Did you know that gardening can be therapeutic?
It’s true. Gardens are a natural setting for maintaining or regaining balance and strengthening grip. And for those recovering from stroke or brain injuries, it can help people relearn language skills.
Raised beds are best if it’s painful for you to get down on or up from the ground. With a raised bed, you can tend your plants from a standing or seated position. You can also use pots for gardening, if space is limited.
Health benefits of working in the garden include:
Increased mobility, stamina, strength, balance, hand strength and motor coordination.
Improved memory, attention, concentration, correct sequencing, problem solving, visual scanning and name and color
Less depression and stress.
Increased self-confidence and motivation.
Meaningful leisure activity participation with social benefits – it’s something you can do with your kids, grandkids or neighbors.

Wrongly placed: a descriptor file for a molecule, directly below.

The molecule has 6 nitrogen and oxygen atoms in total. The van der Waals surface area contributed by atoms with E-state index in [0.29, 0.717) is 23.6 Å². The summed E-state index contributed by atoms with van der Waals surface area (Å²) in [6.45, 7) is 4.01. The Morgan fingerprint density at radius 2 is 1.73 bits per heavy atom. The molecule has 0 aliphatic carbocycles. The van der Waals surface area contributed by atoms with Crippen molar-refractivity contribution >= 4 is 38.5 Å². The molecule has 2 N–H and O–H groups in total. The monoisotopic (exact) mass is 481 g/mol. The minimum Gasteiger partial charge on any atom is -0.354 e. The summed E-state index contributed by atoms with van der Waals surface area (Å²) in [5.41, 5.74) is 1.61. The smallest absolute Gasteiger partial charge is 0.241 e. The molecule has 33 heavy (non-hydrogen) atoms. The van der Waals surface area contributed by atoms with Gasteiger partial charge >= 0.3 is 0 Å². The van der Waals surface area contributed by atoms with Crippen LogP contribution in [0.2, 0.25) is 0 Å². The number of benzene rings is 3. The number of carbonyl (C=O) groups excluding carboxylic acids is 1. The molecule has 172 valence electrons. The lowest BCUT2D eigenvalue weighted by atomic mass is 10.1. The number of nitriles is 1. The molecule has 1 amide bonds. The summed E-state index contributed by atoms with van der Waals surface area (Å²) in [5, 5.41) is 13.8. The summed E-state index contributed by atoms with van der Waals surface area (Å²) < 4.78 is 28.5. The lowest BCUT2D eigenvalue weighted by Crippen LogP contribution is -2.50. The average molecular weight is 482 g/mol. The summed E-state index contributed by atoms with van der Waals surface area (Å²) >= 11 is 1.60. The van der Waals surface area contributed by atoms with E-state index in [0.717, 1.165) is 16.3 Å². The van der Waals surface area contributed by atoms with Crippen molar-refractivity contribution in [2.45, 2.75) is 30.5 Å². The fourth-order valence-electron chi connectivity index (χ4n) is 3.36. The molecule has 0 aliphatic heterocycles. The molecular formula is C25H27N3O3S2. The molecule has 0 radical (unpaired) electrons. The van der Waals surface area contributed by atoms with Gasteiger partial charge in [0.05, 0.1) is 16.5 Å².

Opportunity for learning correct body mechanics and methods to implement gardening activities in a home environment.
Health and wellness activities for adults with disabilities.
And whatever you’re raising – vegetables, herbs or flowers – you have the satisfaction of putting something fresh from the garden on your table.
In many ways, gardening can add to your health and hope for years to come.
With spring in full bloom, are you inspired to get outside? If you want help getting a garden started or if you want to take your skills to the next level, you can find resources nearby.
Find a master gardener resource in our area through the Washington State University Master Gardener Program: mastergardener.wsu.edu/.
Courtesy of PeaceHealth Medical Group